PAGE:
>   of user namespaces this quickly becomes a performance problem (see
>   "Thundering herd" above). By just recording uevent sockets of network
>   namespaces that are owned by the initial user namespace we significantly
>   increase performance in this codepath.
> - Injecting uevents:
>   There's a valid argument that containers might be interested in receiving
>   device events especially if they are delegated to them by a privileged
>   userspace process. One prime example are SR-IOV enabled devices that are
>   explicitly designed to be handed of to other users such as VMs or
>   containers.
>   This use-case can now be correctly handled since
>   commit 692ec06d7c92 ("netns: send uevent messages"). This commit
>   introduced the ability to send uevents from userspace. As such we can let
>   a sufficiently privileged (CAP_SYS_ADMIN in the owning user namespace of
>   the network namespace of the netlink socket) userspace process make a
>   decision what uevents should be sent. This removes the need to blindly
>   broadcast uevents into all user namespaces and provides a performant and
>   safe solution to this problem.
> - Filtering logic:
>   This patch filters by *owning user namespace of the network namespace a
>   given task resides in* and not by user namespace of the task per se. This
>   means if the user namespace of a given task is unshared but the network
>   namespace is kept and is owned by the initial user namespace a listener
>   that is opening the uevent socket in that network namespace can still
>   listen to uevents.
>
> [1]: https://lkml.org/lkml/2018/4/4/739
> Signed-off-by: Christian Brauner <christian.brauner@ubuntu.com>
> ---
> Changelog v1->v2:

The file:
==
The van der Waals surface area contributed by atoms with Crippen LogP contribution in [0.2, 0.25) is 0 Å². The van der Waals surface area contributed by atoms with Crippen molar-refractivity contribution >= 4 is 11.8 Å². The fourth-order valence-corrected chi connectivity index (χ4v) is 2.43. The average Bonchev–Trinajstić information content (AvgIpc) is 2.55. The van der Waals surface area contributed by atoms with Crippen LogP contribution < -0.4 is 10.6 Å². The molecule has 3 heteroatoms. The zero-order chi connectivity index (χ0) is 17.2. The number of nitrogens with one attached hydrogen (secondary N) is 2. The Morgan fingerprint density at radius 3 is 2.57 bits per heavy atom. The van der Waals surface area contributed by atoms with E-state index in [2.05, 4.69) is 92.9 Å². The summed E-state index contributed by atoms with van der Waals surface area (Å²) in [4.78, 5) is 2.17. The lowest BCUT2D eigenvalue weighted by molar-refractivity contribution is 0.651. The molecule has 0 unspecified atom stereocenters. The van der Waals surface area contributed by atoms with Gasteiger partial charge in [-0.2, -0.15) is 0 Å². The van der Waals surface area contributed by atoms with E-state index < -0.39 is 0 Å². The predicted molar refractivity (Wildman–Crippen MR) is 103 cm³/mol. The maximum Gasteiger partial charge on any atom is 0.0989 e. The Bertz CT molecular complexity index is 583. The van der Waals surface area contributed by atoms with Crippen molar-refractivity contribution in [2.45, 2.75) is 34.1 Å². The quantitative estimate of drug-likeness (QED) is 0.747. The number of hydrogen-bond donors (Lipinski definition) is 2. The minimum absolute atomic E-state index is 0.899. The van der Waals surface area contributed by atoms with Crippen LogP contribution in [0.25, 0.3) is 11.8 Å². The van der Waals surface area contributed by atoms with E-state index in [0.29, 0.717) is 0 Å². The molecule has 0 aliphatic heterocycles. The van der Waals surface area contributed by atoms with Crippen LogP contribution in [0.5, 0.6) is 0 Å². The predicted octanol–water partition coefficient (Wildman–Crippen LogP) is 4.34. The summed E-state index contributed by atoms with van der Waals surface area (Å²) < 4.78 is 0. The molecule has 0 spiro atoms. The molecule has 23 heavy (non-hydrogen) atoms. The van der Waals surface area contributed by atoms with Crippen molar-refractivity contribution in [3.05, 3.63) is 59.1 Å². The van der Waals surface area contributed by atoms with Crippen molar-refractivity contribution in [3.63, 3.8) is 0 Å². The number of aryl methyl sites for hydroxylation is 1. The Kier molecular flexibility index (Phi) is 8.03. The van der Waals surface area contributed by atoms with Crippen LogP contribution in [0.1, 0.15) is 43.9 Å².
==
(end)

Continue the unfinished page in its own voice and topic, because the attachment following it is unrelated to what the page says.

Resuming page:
> * patch unchanged
> Changelog v0->v1:
> * patch unchanged
> ---
>  lib/kobject_uevent.c | 18 ++++++++++++------
>  1 file changed, 12 insertions(+), 6 deletions(-)
>
> diff --git a/lib/kobject_uevent.c b/lib/kobject_uevent.c
> index 15ea216a67ce..f5f5038787ac 100644
> --- a/lib/kobject_uevent.c
> +++ b/lib/kobject_uevent.c
> @@ -703,9 +703,13 @@ static int uevent_net_init(struct net *net)
>  
>  	net->uevent_sock = ue_sk;
>  
> -	mutex_lock(&uevent_sock_mutex);
> -	list_add_tail(&ue_sk->list, &uevent_sock_list);
> -	mutex_unlock(&uevent_sock_mutex);
> +	/* Restrict uevents to initial user namespace. */
> +	if (sock_net(ue_sk->sk)->user_ns == &init_user_ns) {
> +		mutex_lock(&uevent_sock_mutex);
> +		list_add_tail(&ue_sk->list, &uevent_sock_list);
> +		mutex_unlock(&uevent_sock_mutex);
> +	}
> +
>  	return 0;
>  }
>  
> @@ -713,9 +717,11 @@ static void uevent_net_exit(struct net *net)
>  {
>  	struct uevent_sock *ue_sk = net->uevent_sock;
>  
> -	mutex_lock(&uevent_sock_mutex);
> -	list_del(&ue_sk->list);
> -	mutex_unlock(&uevent_sock_mutex);
> +	if (sock_net(ue_sk->sk)->user_ns == &init_user_ns) {
> +		mutex_lock(&uevent_sock_mutex);
> +		list_del(&ue_sk->list);
> +		mutex_unlock(&uevent_sock_mutex);
> +	}
>  
>  	netlink_kernel_release(ue_sk->sk);
>  	kfree(ue_sk);

  parent reply	other threads:[~2018-04-24 22:40 UTC|newest]

Thread overview: 18+ messages / expand[flat|nested]  mbox.gz  Atom feed  top
2018-04-24 20:43 [PATCH net-next 0/2 v2] netns: uevent performance tweaks Christian Brauner
2018-04-24 20:43 ` [PATCH net-next 1/2 v2] netns: restrict uevents Christian Brauner
2018-04-24 21:54   ` Eric W. Biederman
2018-04-24 22:40   ` Eric W. Biederman [this message]
2018-04-24 22:47     ` Christian Brauner
2018-04-24 23:00       ` Eric W. Biederman
2018-04-26 16:13         ` Christian Brauner
2018-04-26 16:47           ` Eric W. Biederman
2018-04-26 17:03             ` Christian Brauner
2018-04-26 17:10               ` Eric W. Biederman
2018-04-26 21:27                 ` Christian Brauner
2018-04-27  0:35                   ` Eric W. Biederman
2018-04-27  8:41                     ` Christian Brauner
2018-04-24 22:54     ` Christian Brauner
2018-04-24 20:43 ` [PATCH net-next 2/2 v2] netns: isolate seqnums to use per-netns locks Christian Brauner
2018-04-24 21:52   ` Eric W. Biederman
2018-04-24 22:20     ` Christian Brauner
2018-04-24 22:52       ` Eric W. Biederman